ESPN has set the over/under on the Celtics’ win total at 44. If you’re a bettor, where’s your money going?
Adam Taylor: If we do the math, ESPN is essentially saying that Boston would win 51 games in a full season. Assuming Kemba Walker is active for a large portion of games, and that Tatum and Brown continue their ascension, this feels like a reasonable projection.
Sure, Hayward might have departed, but that’s provided the Celtics with a defined hierarchy – something which they’ve needed. Then factor in the addition of veteran presence along with increased floor spacing, I am inclined to take the over on this.
Only by 1 or 2 games, mind you.
Jack Noonan: As Adam showed above, if the season was extrapolated out, the over/under has the Celtics’ number right at 51. That seems like a spot on number as the Celtics were on pace to have just above that number of wins last season before it shut down. Now, we’ll see if they can continue last season’s pace for another year.
The Celtics fan inside me is wanting to say take the over, but as a gambler, I have to take the under but just slightly. The condensed season will not set up well for the Celtics especially coming off a decently long run last season. Kemba Walker will be battling knee issues all season long, and it will be other young players who will be expected to hold the fort in his absence. Even with Jayson Tatum and Jaylen Brown taking a step up, I think the smart gambling play would be taking the under. Many variables that could go wrong even for a short spell. Take the under but only by a little bit.
Greg Brueck-Cassoli: Kenna Walker’s knee screams that this should be a stay away for me. If I had to pick, I’d go under for all the reasons Jack lays out here. I could also see myself looking like a fool for doing so after the Celtics young wings lay waste to the league, Walker’s health be damned. If you are going to place an NBA bet or two or three, I’d advise looking elsewhere.
Jeff Clark: Give me the homer over, I care not for your science! Kidding, not kidding here. I wanted to be logical and say that between injuries, new roles, thin bench, and of course COVID, there’s a million reasons why the team could underperform in the regular season and still be ready to perform in the postseason.
HOWEVER, I will point out that all teams have issues with injuries, the lotto teams are going to be rested but rusty, many playoff teams are going to be just as warn down as the Celtics, and everyone’s going to deal with COVID in one way or another. So give me Tatum and Brown blossoming into face-of-the-franchise starring roles and the rest is just details. I’m taking the over. (What do I care? I’m not betting any money on this. Kids, don’t gamble.)
Keith Smith: That 44 number is pretty spot-on to how I feel this season will go. I think Boston could get off to a bit of a slow start this season, and then round in to form by the playoffs.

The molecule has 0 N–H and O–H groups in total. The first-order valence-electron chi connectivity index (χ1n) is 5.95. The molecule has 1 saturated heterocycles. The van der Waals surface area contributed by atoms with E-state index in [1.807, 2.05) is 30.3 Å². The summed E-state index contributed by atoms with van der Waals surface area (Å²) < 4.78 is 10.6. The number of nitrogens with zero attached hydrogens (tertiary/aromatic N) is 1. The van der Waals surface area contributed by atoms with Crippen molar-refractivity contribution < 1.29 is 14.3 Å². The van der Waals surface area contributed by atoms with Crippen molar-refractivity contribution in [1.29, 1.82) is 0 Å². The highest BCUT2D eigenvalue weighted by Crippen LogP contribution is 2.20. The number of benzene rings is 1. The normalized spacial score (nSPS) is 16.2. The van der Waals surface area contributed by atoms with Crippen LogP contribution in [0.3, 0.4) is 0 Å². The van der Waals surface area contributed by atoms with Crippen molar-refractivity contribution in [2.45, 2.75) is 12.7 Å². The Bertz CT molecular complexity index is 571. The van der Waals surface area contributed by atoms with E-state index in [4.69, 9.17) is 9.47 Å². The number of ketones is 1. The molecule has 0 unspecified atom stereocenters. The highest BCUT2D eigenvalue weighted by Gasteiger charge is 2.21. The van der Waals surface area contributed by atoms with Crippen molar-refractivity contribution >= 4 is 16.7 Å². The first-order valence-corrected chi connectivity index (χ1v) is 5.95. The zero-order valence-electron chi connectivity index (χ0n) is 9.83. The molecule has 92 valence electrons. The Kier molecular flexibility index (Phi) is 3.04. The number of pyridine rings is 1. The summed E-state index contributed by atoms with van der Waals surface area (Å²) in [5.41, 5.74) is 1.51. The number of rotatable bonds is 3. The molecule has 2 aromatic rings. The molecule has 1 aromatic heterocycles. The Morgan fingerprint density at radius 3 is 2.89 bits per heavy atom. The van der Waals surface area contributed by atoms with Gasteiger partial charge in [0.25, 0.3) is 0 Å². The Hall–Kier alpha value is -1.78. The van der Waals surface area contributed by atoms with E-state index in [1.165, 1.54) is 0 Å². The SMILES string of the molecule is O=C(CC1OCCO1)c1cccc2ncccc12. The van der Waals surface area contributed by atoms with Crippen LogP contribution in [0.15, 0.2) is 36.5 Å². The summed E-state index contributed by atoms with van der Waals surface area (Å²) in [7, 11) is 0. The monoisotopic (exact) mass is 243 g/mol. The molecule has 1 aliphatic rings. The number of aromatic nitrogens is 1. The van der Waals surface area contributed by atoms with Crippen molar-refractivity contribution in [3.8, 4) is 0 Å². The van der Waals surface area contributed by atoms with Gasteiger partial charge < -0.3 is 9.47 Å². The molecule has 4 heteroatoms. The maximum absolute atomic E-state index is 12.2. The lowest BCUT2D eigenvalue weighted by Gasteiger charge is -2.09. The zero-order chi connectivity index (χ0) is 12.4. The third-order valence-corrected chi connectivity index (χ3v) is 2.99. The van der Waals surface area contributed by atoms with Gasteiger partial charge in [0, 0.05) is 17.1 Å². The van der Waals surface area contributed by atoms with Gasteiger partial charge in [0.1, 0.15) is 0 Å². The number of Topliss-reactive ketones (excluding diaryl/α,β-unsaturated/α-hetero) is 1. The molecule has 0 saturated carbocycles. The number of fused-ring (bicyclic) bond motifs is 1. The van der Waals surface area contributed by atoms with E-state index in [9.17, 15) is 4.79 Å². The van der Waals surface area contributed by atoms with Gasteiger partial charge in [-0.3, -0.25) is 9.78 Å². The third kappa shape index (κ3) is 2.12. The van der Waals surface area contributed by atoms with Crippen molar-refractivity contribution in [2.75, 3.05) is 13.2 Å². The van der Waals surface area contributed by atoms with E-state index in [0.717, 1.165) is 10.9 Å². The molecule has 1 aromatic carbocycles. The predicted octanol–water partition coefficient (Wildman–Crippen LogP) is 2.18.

That has me leaning towards going slightly under. But just slightly, at 43 wins. I think the growth of Jayson Tatum and Jaylen Brown is more than enough to keep the Celtics as one of the top teams in the Eastern Conference. And I think that top group of 6-7 teams will be quite crowded this year.
(My actual prediction for this season is exactly 44 wins, but what fun is a push?)
Jeremy Stevens: I’ll take the slight over at 45 or 46 wins. The tough part to evaluate is the short preseason followed by a gauntlet of tough games to start the regular season. I could see a lot of teams starting slow, but not a lot of teams getting crushed.
The Celtics could hit their mid-season stride when Kemba comes back with fresh legs while the top of the league tries to manage the wear and tear of a short offseason. There’s a lot going on, but I don’t think it puts the Celtics in particular at any clear disadvantage.
I’m not as spooked by the Kemba knee stuff as everyone else, as he looked alright against Miami. I think this is more of a load management thing than a hidden injury thing, but we’ll see. I’m also not as bothered by Hayward leaving after only having him healthy for so few games over the last three seasons.
Adam Spinella: I’m taking the under as the pessimist in the room. 44 is an accurate number, as many have mentioned, and a lofty goal for a team with so many veterans already banged up. Realistically, the Celtics are one injury in their rotation away from being in a tough spot. Please join me in knocking on the proverbial wood as hard as possible.
The roster is filled with eight rookies or second-year players, the rest of the East has gotten better (especially Brooklyn, Washington and Atlanta) and minor injuries out of the gate to guys like Daniel Theis could add up in the long run. 44 isn’t an ambitious number, but I’ll settle for just underneath that as a safe bet.